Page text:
- improved energy efficiency information, including, but not limited to, provision of additional energy efficiency information in relation to plant and equipment, appliances, vehicles and fuels, and residential and non-residential buildings;
- minimum energy efficiency standards, including, but not limited to, minimum standards for plant and equipment, appliances, vehicles and fuels, and residential and non-residential buildings;
- new and improved technologies and equipment, including, but not limited to, improved technologies in relation to plant and equipment, appliances, vehicles and fuels, and residential and non-residential buildings,
- financial incentives for improving energy efficiency, including , but not limited to subsidies, private sector rebates or discounts and levies on energy use; and
- improved operational practices at the level of consumers and households, governments, and the industrial and commercial sectors.
- policy options for energy efficiency improvements which are cost-effective for individual producers and consumers, including:
- improving industrial and commercial energy efficiency, including, but not limited to, energy efficiency agreements, and increased disclosure through public energy efficiency reporting;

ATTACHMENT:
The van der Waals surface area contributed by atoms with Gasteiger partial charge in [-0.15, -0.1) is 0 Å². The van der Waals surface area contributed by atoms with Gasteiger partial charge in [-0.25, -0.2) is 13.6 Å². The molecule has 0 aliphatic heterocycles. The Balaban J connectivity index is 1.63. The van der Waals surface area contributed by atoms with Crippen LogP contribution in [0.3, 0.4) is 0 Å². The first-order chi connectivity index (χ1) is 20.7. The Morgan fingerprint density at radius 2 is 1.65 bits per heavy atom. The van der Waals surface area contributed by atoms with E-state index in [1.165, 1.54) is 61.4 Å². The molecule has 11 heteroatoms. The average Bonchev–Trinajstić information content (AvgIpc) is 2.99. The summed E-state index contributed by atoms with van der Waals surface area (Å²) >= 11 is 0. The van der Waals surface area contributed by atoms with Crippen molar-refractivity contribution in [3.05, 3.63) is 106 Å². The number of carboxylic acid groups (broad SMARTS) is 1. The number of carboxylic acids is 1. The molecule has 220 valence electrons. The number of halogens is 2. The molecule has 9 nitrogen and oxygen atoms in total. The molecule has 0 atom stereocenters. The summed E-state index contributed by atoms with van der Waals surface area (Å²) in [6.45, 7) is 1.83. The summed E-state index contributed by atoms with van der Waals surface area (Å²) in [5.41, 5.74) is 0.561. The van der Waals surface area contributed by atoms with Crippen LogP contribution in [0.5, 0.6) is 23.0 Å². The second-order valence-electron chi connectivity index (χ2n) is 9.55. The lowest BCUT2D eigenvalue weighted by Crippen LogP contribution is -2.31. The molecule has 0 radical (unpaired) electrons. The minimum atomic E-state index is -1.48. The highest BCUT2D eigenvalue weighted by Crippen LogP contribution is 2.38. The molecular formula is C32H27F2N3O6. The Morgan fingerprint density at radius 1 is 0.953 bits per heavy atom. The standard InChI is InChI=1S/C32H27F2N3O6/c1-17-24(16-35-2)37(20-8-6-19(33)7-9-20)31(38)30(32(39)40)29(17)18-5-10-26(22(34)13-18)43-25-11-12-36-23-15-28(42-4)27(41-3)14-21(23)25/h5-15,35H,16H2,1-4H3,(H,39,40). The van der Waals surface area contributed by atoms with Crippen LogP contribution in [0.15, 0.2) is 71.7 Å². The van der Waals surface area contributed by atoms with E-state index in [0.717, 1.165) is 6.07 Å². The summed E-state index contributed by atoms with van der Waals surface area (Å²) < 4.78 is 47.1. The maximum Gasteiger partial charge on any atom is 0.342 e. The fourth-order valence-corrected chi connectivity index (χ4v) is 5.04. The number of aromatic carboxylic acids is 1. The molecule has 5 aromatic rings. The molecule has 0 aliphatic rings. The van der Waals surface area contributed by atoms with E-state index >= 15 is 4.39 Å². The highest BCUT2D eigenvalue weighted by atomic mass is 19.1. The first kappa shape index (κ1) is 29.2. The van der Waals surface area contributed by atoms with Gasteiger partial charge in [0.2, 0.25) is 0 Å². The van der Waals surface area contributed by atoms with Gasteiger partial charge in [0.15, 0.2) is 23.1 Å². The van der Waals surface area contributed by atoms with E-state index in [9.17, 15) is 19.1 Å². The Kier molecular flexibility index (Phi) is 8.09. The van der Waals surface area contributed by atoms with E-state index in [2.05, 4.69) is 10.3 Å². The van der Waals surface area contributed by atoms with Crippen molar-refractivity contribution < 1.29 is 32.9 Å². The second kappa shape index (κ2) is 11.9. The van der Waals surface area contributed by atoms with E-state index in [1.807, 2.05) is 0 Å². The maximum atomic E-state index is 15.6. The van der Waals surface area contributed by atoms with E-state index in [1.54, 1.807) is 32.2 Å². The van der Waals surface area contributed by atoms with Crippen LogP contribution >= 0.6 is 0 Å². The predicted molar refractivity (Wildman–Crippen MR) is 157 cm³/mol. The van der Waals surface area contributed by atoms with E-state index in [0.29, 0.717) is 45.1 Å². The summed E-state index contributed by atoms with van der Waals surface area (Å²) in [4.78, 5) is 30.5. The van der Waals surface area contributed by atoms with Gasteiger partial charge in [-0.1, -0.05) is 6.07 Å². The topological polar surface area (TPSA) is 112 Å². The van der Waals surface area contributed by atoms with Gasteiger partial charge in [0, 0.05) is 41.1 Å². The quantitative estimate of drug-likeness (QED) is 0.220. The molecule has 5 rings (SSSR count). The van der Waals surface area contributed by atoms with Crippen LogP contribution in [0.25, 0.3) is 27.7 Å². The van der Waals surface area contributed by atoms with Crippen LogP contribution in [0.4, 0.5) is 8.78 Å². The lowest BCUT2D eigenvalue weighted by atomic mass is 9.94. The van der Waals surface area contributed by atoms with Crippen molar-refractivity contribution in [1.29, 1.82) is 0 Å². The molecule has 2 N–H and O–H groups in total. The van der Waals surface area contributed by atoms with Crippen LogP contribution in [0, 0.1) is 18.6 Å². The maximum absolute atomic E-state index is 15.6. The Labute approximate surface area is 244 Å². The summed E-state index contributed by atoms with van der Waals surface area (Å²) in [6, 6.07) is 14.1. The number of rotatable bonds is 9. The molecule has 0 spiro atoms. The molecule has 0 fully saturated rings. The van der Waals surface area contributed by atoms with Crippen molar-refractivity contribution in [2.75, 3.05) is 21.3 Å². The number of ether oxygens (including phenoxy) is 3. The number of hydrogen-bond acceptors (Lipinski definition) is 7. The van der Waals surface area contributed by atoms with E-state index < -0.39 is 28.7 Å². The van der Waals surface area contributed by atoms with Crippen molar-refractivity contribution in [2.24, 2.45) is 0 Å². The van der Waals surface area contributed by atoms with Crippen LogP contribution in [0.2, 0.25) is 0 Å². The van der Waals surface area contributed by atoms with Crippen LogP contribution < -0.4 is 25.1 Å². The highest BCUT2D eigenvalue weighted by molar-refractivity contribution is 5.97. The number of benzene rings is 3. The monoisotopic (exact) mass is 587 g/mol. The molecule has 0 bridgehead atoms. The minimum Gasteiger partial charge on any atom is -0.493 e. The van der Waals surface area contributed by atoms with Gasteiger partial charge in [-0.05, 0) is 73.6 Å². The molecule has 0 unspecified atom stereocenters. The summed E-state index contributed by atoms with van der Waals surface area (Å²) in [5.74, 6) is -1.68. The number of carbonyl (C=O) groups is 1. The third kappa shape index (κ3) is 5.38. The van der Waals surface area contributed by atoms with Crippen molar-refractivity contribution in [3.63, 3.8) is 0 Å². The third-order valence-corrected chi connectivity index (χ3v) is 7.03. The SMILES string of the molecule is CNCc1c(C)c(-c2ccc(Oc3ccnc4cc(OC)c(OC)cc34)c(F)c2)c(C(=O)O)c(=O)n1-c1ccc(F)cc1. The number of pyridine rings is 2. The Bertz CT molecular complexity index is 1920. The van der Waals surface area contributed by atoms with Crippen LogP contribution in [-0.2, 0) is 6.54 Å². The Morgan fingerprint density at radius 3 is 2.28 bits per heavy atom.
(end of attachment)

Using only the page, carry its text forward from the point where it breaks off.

- improving consumer and household energy efficiency;
- improving the efficiency of government energy use;
- improving transport related energy efficiency, including, but not limited to, urban planning, congestion pricing, intelligent transport systems, travel demand management, and increased efficiencies in the business and freight sectors (including opportunities for better matching of transport choices with transport tasks undertaken); and
- introducing a national energy efficiency target, including, but not limited to, the establishment of an annual requirement for major users of stationary energy to generate, or otherwise acquire, a target level of efficiency related energy savings.
The Commission is to provide both a draft and a final report. The Government will consider the Commission's recommendations, and its response will be announced as soon as possible after the receipt of the Commission's report.